Asbestos Law in the US

Considered to be an ideal construction material, in the 19th century and early 20th century, asbestos was known to have high electrical resistance, an excellent fire retardant material and is something which is very inexpensive.

Asbestos contains materials that when disturbed or damaged by repair or remodeling, including demolition activities, becomes airborne and when inhaled can cause significant damage to the lungs and cause health problems. This is because of the size of asbestos fibers making it impossible for the lungs to expel them. Even though public health professionals have been aware of illnesses and deaths that are related to exposure to asbestos for quite some time, it wasn’t until the early 1970s that asbestos gained the attention of the Environmental Protection Agency (EPA) and the Occupational Safety and Health Administration (OSHA). As these agencies began taking note of existing and developing science and epidemiology, they started to issue safety standards and regulations of the dangerous fiber.

Some of the most common health problems attributed to asbestos are:

Mesothelioma

This is a form of cancer on the lining of the lungs called and chest cavity called mesothelial lining. Mesothelioma has no association with smoking unlike cancer. The only known and established cause for this sickness is exposure to asbestos and other substances having similar fibers.

Cancer

Cancer of the gastrointestinal tract, cancer of the lungs, larynx and kidney cancers have all been linked to exposure to asbestos.

Asbestosis

This sickness is defined by the scarring of the lung tissue from an acid produced by the body’s attempt to break down and dissolve asbestos fibers. This lung disease is commonly found in textile workers, with a latency period of anywhere between 10-20 years depending on the time it takes for the disease to develop.

EPA and OSHA Asbestos Regulations

EPA and OSHA asbestos regulations remained very limited in their reach. In 1979, EPA decided to issue a notice of its intent to control asbestos under the authority of Section 6 of the Toxic Substances Control Act (TSCA). But because a complete ban is achievable under TSCA, the potential for a ban became imminent. Asbestos producers together with the Canadian government began pressuring the Reagan Administration’s Office of Management and Budget (OMB) to stop the progress of EPA’s efforts. Canada took a meticulous interest in the matter for the reason that 95 percent of the 85,000 tons of asbestos used in the United States at the time came from Canada, primarily Quebec.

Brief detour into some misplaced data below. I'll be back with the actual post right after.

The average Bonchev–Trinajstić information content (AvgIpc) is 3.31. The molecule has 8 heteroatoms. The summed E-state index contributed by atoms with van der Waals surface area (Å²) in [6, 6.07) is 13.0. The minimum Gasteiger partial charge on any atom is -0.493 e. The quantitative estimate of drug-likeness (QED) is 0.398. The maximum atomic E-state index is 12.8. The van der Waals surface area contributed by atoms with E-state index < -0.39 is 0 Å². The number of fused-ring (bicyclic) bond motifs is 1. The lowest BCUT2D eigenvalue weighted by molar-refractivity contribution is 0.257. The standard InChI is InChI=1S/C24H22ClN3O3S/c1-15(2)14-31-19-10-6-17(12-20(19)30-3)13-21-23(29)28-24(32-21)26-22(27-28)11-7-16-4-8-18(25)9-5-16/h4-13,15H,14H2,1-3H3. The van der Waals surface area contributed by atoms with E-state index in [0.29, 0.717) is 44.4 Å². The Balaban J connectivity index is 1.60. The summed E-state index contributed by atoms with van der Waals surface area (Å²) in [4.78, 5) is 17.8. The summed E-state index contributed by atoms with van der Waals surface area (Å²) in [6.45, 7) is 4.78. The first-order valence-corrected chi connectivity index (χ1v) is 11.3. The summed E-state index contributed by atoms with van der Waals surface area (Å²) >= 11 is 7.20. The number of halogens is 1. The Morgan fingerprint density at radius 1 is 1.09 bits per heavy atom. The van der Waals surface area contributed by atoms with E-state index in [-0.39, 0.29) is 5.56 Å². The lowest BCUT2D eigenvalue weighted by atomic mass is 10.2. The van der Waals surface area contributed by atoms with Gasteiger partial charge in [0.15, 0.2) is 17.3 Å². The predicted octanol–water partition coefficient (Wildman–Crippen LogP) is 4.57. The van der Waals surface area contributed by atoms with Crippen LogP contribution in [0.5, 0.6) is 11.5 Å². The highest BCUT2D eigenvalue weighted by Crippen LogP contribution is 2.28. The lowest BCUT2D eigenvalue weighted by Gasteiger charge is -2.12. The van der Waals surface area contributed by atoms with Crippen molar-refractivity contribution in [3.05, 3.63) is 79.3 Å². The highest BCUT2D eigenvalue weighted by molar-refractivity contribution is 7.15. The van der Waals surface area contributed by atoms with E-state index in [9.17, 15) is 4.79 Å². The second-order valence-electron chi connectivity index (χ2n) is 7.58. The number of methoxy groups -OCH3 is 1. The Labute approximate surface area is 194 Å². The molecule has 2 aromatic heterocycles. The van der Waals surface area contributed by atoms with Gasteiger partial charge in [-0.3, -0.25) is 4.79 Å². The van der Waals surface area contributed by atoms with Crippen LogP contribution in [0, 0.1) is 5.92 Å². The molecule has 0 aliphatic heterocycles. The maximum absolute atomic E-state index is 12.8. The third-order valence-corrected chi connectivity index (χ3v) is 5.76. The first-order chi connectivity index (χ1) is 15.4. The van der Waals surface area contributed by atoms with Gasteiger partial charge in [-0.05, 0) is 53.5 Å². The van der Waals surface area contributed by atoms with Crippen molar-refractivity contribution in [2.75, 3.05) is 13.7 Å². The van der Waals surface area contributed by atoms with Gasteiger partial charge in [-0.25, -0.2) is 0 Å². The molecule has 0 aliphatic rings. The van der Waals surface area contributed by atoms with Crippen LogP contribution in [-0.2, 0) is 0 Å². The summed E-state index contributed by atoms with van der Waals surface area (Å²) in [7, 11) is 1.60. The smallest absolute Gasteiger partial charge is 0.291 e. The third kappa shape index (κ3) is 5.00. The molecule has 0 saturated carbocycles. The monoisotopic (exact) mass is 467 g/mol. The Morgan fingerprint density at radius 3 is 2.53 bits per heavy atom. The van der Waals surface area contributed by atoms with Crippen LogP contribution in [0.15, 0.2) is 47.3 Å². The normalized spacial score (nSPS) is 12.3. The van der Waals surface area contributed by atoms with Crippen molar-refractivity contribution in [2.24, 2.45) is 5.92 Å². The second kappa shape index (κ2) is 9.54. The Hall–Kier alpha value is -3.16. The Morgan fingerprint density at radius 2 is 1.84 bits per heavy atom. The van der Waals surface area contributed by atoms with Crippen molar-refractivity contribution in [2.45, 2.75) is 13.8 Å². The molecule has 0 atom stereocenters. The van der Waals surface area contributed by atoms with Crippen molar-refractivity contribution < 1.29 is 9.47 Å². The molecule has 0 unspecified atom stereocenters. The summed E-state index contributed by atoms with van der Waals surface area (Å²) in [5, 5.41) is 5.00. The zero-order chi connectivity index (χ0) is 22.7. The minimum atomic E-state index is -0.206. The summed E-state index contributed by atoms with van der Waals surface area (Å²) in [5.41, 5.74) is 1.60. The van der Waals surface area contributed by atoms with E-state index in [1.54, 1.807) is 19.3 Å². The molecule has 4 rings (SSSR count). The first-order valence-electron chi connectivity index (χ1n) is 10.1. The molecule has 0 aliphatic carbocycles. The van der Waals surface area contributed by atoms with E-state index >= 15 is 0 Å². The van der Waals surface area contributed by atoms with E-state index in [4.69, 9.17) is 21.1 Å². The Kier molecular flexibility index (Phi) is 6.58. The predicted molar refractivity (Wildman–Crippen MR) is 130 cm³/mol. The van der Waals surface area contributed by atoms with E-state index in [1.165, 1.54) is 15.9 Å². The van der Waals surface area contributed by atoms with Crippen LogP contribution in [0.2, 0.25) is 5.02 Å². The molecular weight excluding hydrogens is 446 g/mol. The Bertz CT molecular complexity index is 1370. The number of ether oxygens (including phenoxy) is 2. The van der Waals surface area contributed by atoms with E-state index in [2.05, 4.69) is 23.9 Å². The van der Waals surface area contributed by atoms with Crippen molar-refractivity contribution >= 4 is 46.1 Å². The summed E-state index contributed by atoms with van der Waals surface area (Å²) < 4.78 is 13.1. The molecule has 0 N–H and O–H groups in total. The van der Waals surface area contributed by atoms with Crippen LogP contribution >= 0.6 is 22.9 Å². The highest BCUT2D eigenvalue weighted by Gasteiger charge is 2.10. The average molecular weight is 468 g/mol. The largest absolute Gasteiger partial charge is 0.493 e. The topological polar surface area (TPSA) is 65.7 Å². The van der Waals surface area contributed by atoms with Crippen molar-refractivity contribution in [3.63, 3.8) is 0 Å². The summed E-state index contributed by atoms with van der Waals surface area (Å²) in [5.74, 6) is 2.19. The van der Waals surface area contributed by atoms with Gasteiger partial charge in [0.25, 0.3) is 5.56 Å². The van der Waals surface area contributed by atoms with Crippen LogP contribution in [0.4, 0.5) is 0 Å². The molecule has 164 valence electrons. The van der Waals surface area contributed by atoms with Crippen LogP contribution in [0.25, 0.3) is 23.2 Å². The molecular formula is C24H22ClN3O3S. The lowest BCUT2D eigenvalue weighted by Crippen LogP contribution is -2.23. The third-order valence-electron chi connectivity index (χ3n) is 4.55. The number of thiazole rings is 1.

After 1980, cases related to asbestos have increased dramatically on the U.S. Supreme Court. Since 1986 the Supreme Court has dealt with numerous cases that are related to asbestos.

The U.S. Environmental Protection Agency issued a final rule on July 12, 1989, banning most asbestos-containing products. After spending ten million dollars and conducting a ten year study, EPA accumulated a 100,000 page administrative record, announcing that it would phase out and ban virtually all products containing asbestos (54 Fed. Reg. 29,460 (1989); Stadler, 1993, at 423).* This ban would apply to the manufacturing, importing, processing and distribution of asbestos products. EPA’s grounds for the ban was simple and states: “asbestos is a human carcinogen and is one of the most hazardous substances to which humans are exposed in both occupational and non-occupational settings.” (54 Fed. Reg. 29,460, at 29,468 (1989)).**

This regulation however was overturned by the Fifth Circuit Court of Appeals in New Orleans in 1991. Because of the Court’s decision, products containing asbestos such as roll board, flooring felt, and corrugated, commercial, or specialty paper remain banned. More so, this regulation also continues to ban the use of asbestos in products that have not originally contained the substance, more commonly known as “new uses” of asbestos.

In 1997 and 1999, two large class action settlements came before the Supreme Court. Both settlements were designed to limit liability but ultimately were rejected with the reason that they will exclude future claimants, or those who would later develop illnesses that are related to asbestos. Although several legislative remedies have been considered by the U.S. Congress, including the “Fairness in Asbestos Injury Resolution Act of 2005” they either did not pass or rejected each legislation for different or numerous reasons.